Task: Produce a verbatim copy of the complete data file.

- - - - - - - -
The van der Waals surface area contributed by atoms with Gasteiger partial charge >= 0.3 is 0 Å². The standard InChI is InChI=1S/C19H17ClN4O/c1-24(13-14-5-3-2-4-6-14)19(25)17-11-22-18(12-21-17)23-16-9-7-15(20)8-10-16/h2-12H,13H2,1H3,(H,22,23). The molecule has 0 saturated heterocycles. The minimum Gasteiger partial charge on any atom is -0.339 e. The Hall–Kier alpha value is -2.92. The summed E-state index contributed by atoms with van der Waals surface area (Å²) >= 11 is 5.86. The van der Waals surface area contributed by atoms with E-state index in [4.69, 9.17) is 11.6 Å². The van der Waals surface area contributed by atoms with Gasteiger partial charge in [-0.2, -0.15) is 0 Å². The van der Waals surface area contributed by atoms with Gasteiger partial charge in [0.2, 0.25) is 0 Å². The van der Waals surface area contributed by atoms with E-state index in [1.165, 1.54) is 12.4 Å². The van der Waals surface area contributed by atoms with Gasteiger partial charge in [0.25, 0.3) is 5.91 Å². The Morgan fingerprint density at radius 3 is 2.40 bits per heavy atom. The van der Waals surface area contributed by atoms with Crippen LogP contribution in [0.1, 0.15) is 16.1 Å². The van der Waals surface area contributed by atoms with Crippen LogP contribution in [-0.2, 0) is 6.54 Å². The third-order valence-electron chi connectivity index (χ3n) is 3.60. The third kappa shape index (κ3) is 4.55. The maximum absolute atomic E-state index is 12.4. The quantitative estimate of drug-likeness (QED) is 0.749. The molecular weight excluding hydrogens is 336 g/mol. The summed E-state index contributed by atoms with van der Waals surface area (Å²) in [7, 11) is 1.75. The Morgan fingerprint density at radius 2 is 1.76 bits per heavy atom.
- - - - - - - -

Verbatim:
The van der Waals surface area contributed by atoms with Gasteiger partial charge >= 0.3 is 0 Å². The standard InChI is InChI=1S/C19H17ClN4O/c1-24(13-14-5-3-2-4-6-14)19(25)17-11-22-18(12-21-17)23-16-9-7-15(20)8-10-16/h2-12H,13H2,1H3,(H,22,23). The molecule has 0 saturated heterocycles. The minimum Gasteiger partial charge on any atom is -0.339 e. The Hall–Kier alpha value is -2.92. The summed E-state index contributed by atoms with van der Waals surface area (Å²) >= 11 is 5.86. The van der Waals surface area contributed by atoms with E-state index in [4.69, 9.17) is 11.6 Å². The van der Waals surface area contributed by atoms with Gasteiger partial charge in [-0.2, -0.15) is 0 Å². The van der Waals surface area contributed by atoms with Gasteiger partial charge in [0.2, 0.25) is 0 Å². The van der Waals surface area contributed by atoms with E-state index in [1.165, 1.54) is 12.4 Å². The van der Waals surface area contributed by atoms with Gasteiger partial charge in [0.25, 0.3) is 5.91 Å². The Morgan fingerprint density at radius 3 is 2.40 bits per heavy atom. The van der Waals surface area contributed by atoms with Crippen LogP contribution in [0.1, 0.15) is 16.1 Å². The van der Waals surface area contributed by atoms with Crippen LogP contribution in [-0.2, 0) is 6.54 Å². The third-order valence-electron chi connectivity index (χ3n) is 3.60. The third kappa shape index (κ3) is 4.55. The maximum absolute atomic E-state index is 12.4. The quantitative estimate of drug-likeness (QED) is 0.749. The molecular weight excluding hydrogens is 336 g/mol. The summed E-state index contributed by atoms with van der Waals surface area (Å²) in [7, 11) is 1.75. The Morgan fingerprint density at radius 2 is 1.76 bits per heavy atom.